This past Wednesday, representatives of the U.S. Consulate General hosted a presentation at Trent entitled “Demystifying the U.S. Visa Process”, led by U.S. Foreign Services officer Amelia VanderLaan. The turnout seemed to be better than the organizers had expected, with the need to pull in additional chairs from the hall. The Morton Reading Room in Champlain College was packed tight with over twenty curious students from all over the world; Kenya, Jamaica, across Europe, and the Middle East. This was fitting, as the visa application program which was the topic of the presentation is geared towards international students visiting from outside of North America.

The presenters, after losing themselves in the maze that is the Trent Campus, arrived, and post-introduction, dove into the information session with full force. It is worth noting that the information provided in this report is only a fraction of what was said in the jam-packed, hour-long presentation. Anyone seriously considering a trip abroad for work or play should go online to the U.S. Consulate General’s official website listed at the bottom of this page.

That being said, presenters urged those who were interested in pursuing the U.S. visa application process to make sure the website they research is legitimate. Prospective applicants were told to beware fraudulent sites claiming to be the consulate, due to some instances reported in the past of people being duped into paying non-existent fees.

Although there are a lot of steps and forms to be filled out before gaining access and heading into the U.S., the process seems pretty straightforward and the officers facilitating it seem very accommodating, knowledgeable, and helpful.

There are many different reasons why travelling to the U.S. may interest you, however if it is for the purpose of education or work, the application process breaks down as follows:

Determine the purpose of your trip. Make sure you have gained admission, or have been hired already by the school or company you are travelling for. During your interview at the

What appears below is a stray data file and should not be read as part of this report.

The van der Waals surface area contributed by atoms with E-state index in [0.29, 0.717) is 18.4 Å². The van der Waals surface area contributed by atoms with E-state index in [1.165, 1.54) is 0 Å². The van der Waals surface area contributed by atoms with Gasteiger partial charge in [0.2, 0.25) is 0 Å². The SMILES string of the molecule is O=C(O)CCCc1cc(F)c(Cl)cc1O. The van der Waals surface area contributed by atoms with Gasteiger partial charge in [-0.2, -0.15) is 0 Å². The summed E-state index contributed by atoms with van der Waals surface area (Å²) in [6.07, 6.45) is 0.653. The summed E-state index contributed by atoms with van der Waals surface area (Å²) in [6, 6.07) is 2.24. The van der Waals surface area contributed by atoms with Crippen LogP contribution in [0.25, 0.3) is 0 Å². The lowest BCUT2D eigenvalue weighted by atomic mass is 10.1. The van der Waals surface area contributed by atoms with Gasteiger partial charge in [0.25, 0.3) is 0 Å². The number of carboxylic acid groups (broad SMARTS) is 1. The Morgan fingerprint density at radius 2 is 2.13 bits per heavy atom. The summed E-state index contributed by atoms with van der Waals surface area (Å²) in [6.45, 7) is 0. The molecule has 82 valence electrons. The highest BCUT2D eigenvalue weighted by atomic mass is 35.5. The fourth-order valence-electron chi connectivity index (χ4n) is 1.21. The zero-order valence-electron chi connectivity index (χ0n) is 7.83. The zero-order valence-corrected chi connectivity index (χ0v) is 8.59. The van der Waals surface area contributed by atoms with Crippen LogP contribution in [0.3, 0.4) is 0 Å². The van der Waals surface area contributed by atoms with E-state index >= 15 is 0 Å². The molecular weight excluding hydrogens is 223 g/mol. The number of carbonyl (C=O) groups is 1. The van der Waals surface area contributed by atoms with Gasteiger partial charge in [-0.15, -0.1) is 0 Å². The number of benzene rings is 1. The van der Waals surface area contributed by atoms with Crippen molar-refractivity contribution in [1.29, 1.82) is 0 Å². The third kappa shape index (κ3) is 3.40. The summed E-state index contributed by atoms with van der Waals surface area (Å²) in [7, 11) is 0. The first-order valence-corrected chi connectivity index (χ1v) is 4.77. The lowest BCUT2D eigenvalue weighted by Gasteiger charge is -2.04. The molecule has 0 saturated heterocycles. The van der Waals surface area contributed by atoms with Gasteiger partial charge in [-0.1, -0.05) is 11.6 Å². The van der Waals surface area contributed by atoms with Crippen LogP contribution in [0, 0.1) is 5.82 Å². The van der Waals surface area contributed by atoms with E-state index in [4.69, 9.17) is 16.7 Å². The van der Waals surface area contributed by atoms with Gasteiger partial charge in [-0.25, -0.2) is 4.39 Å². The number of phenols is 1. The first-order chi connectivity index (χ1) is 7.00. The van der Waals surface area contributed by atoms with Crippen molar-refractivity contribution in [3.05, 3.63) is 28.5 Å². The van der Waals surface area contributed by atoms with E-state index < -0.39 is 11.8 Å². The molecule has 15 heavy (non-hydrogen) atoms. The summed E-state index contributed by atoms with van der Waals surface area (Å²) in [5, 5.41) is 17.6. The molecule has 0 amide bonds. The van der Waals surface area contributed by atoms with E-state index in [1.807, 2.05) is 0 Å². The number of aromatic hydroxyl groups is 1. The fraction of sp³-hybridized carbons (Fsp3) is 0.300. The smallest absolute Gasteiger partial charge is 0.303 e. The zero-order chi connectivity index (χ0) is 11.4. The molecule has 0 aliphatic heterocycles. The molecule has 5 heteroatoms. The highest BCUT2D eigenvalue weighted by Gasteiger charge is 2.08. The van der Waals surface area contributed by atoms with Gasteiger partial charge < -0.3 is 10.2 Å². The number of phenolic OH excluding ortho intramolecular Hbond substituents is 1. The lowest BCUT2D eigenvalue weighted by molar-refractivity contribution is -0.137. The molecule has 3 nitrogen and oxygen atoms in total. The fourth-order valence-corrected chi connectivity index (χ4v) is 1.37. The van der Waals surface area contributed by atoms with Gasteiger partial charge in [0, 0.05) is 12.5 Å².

Consulate in Toronto, you will be asked to provide proof of admission or proof of employment before any further steps can be taken.

Complete the online application form at
Prepare for an in-person interview and gather all required documents. Each applicant must have a face-to-face interview with a Consulate Officer in Toronto in order to proceed with the application process.

Required documents include completed application forms, reciprocity fees, passport photos valid for 6 months after the travel date, and in some cases, a resume and/or transcript. Students applying for academic-based travel that are enrolled in STEM (Science, Technology, Engineering, Math) programs are required to provide a resume in most cases.

Now, down to the real question. How much is this going to cost? Well, for a student travel visa to the U.S., regardless of desired duration of your stay, (form DS-160), the fee rings in at $160 CAD. Please be advised that this is non-refundable charge no matter the outcome of your application.

A few points that the presenters urgently stressed were that if you are pursuing a visa to the U.S. and need to go to the Consulate General in downtown Toronto for your face-to-face interview—leave your phone, and all electronics, at home. You will be asked to leave and come back without these items. This reminder saves people from having to remember where your hiding spot was in the bushes in front of the Royal York. Students are also asked to keep in mind that officers are very busy and appointments fill up several weeks in advance, meaning some cases may take up to a few months to actually process and approve the application. Because of this, it would be wise to book an appointment early and ensure the application has been formally approved before making any final travel plans.

The good news for many students who follow through and successfully obtain a U.S. visa is that through a program entitled IWP (Interview Waiver Program), which allows applicants whose visas have expired within the last 48 months, to be eligible for a renewal while enjoying a quicker application process.

However, this program is apparently not available to applicants whose country of origin are Syria, Sudan, or Iran. When pressed about why this is the case, the Foreign Services officer simply stated that this is simply procedure in accordance to U.S. law. Happy travels.

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Jordan Porter is a third year political studies student at Trent, and minoring in philosophy. This is Jordan's third year writing for Arthur, and is now a senior writer while also serving on Arthur's Board of Directors.